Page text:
It made sense for Castro to dispatch his younger brother to Oriente immediately after declaring the alarma de combate on Monday afternoon. Raul knew the region around Mayari intimately. The village had served as his military headquarters during the later stage of the war against Batista. Fidel had sent him and sixty-five followers from the Sierra Madre on Cuba's southeastern coast to establish a second front inland in the Sierra del Cristal. Mayari consisted of twenty-four ramshackle huts when Raul arrived in a convoy of ten jeeps and pickup trucks. He set up a command post in one of the huts, seized more territory, built an airstrip for the rebel air force, and established schools and health services. Soon Mayari was the capital of a "liberated zone" that extended across the mountains toward the Castro family finca at Biran.

Raul understood immediately that the cruise missiles would be crucial to preventing an American breakout from Guantanamo. Immediately after his arrival, he invited Soviet military commanders to his Santiago headquarters for consultations. Together, they reviewed plans for the destruction of the naval base. The commander of the local FKR regiment, Colonel Dmitri Maltsev, took out a map and briefed Raul on the positions of his troops.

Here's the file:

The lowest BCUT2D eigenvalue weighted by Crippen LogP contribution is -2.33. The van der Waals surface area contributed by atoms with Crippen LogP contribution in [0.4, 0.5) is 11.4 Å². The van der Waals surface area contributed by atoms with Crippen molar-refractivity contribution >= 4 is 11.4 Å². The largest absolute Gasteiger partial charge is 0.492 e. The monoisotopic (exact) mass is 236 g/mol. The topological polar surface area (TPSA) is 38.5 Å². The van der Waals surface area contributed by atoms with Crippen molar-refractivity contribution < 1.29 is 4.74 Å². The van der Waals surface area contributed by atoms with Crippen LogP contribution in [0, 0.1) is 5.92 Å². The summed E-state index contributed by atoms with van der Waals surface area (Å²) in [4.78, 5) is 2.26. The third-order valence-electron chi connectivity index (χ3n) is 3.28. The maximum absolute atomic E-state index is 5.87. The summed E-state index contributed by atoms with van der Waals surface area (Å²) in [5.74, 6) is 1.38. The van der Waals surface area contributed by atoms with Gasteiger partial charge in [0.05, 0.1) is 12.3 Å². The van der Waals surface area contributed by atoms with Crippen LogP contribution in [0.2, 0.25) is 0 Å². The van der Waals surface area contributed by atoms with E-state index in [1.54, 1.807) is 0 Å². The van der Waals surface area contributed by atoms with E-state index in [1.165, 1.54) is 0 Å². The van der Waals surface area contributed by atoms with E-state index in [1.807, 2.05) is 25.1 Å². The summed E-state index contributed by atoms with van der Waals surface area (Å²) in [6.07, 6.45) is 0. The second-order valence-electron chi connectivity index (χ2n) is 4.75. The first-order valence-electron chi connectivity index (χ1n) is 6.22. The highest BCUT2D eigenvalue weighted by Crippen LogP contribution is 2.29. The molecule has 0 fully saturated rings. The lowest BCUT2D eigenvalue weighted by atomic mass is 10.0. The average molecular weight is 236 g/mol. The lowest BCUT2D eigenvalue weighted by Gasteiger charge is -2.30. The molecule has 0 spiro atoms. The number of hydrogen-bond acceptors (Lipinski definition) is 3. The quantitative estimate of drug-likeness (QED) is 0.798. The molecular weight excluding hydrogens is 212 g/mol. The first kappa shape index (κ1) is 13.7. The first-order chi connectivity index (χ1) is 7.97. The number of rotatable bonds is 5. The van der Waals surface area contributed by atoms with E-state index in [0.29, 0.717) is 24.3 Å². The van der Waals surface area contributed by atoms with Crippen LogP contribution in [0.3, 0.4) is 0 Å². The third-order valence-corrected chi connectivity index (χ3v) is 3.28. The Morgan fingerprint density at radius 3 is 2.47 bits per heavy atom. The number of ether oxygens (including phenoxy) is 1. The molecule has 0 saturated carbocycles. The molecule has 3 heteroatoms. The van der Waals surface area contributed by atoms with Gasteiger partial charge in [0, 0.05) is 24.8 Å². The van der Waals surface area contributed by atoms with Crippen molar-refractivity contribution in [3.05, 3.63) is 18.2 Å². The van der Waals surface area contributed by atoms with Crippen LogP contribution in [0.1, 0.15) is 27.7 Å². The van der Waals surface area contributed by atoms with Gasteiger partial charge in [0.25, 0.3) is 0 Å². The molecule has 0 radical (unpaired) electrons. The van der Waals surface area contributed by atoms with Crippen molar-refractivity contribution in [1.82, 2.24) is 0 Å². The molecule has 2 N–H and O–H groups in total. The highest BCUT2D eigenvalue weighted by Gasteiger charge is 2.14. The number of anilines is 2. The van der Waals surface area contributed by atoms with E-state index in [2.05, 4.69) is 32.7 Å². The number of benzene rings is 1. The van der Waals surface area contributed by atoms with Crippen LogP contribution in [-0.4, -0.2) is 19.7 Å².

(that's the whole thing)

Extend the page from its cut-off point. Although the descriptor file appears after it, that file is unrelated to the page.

The Soviet officer responsible for the ground defense of Oriente was Colonel Dmitri Yazov. (He would later become Mikhail Gorbachev's defense minister and a leader of the failed August 1991 coup against Gorbachev.) Like Kovalenko in Remedios, Yazov had great difficulty finding a suitable camp for his motorized rifle regiment. The first site was in a forest filled with poisonous trees and bushes. Unaware of the danger, the troops had used branches from the trees to construct makeshift huts and even beds. The monsoon rains released poison from the branches, infecting an entire tank battalion with terrible skin lesions. Other troops suffered from dysentery caused by spoiled food. The regiment redeployed to an airfield outside the city of Holguin, but its combat readiness was much diminished.